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        30.03.2005 14:51
        Very helpful



        Laissez les bons temps rouler!-
        Let the good times roll!

        Located at the mouth of the Mississippi river in the southern state of Louisiana, New Orleans is like a good gumbo..... a little bit of this, a little bit of that and A LOT of Hot Stuff!


        Many first time visitors are surprised by the definate European feel of the city. The architecture alone provides days of touring in itself.

        The reason for this Continental flavour comes from it's close ties to France and Spain. Louisiana was claimed for French king Louis XIV in 1699 and is the only state that was once a French royal colony. Then, later, it was ruled by Spain for 100 years.It is the only U.S. city where French was the predominant language for more than one century.

        New Orleans is often called the "Crescent City" because it was founded on the bend of the Mississippi River. This unusual shape causes locals and visitors to become confused occasionally, as there is no traditional "north, south, east, or west" mode of getting around. Some streets in the city begin at one end parallel, and end up perpendicular.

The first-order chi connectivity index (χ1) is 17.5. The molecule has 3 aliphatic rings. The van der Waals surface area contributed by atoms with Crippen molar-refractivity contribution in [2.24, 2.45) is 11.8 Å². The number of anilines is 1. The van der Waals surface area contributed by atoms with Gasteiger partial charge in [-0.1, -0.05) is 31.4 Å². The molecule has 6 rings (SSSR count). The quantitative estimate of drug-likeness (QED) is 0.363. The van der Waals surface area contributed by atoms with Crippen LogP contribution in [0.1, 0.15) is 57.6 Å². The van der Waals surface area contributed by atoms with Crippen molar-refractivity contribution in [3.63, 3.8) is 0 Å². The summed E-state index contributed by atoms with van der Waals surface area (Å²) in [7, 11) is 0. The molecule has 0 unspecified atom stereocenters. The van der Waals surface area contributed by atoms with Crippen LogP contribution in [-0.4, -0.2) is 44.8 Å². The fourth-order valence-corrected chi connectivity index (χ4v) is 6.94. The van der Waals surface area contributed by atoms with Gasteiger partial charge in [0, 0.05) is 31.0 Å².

What to do?

        Going to the French Quarter is a MUST! It can easily be toured by foot but why not try it by horse and carriage with a guided tour. A tour cost about $50.

        Cemetery Walking Tour: Tour the most haunted cemetery in New Orleans - St. Louis No.1 - and visit the tomb of the Voodoo Queen of New Orleans, Marie Laveau. Cost: $20/adult

        Ghost/Spirit tour: When it rains in New Orleans, the locals swear a beautiful voice floats out of the mist. After you hear the story of Pere' Dagobert vs. "Bloody" O'Reilly and the "singing rain," you might hear it, too. Take your own tour and find out more of this fascinating lore. Cost: $22/adult

        Shopping: The variety of shops is amazing. There are the Cajun shops, Creole shops, Voodoo shops, antique and art shops, as well as the French market with fresh fruits and vegetables, traditional crafts, jewlery, t-shirts and more! You can sometimes do some bartering. However, the prices are usually very fair.

        Resturants: The food in this city is OUTSTANDING! Some good resturants are:

        Cajun Bistro- Traditional Cajun Food along with live music and free Cajun dance lessons that create a lively dining experience at this Bourbon Street. Moderate prices.